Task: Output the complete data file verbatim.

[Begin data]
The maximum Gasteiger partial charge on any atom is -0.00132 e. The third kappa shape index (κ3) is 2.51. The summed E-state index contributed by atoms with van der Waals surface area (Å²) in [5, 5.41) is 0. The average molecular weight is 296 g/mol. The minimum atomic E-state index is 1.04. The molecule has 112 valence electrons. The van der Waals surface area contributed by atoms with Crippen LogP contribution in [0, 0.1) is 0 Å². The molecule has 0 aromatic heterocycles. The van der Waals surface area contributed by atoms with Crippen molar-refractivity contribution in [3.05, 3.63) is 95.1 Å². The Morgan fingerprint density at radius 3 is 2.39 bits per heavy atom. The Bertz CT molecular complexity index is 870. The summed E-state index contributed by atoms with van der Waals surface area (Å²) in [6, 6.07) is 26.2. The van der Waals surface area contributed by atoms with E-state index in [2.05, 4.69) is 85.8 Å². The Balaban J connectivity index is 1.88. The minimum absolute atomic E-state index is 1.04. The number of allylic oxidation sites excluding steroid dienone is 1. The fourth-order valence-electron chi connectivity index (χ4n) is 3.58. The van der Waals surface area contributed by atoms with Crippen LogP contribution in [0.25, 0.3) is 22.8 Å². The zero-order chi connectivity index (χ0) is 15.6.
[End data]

The maximum Gasteiger partial charge on any atom is -0.00132 e. The third kappa shape index (κ3) is 2.51. The summed E-state index contributed by atoms with van der Waals surface area (Å²) in [5, 5.41) is 0. The average molecular weight is 296 g/mol. The minimum atomic E-state index is 1.04. The molecule has 112 valence electrons. The van der Waals surface area contributed by atoms with Crippen LogP contribution in [0, 0.1) is 0 Å². The molecule has 0 aromatic heterocycles. The van der Waals surface area contributed by atoms with Crippen molar-refractivity contribution in [3.05, 3.63) is 95.1 Å². The Morgan fingerprint density at radius 3 is 2.39 bits per heavy atom. The Bertz CT molecular complexity index is 870. The summed E-state index contributed by atoms with van der Waals surface area (Å²) in [6, 6.07) is 26.2. The van der Waals surface area contributed by atoms with E-state index in [2.05, 4.69) is 85.8 Å². The Balaban J connectivity index is 1.88. The minimum absolute atomic E-state index is 1.04. The number of allylic oxidation sites excluding steroid dienone is 1. The fourth-order valence-electron chi connectivity index (χ4n) is 3.58. The van der Waals surface area contributed by atoms with Crippen LogP contribution in [0.25, 0.3) is 22.8 Å². The zero-order chi connectivity index (χ0) is 15.6.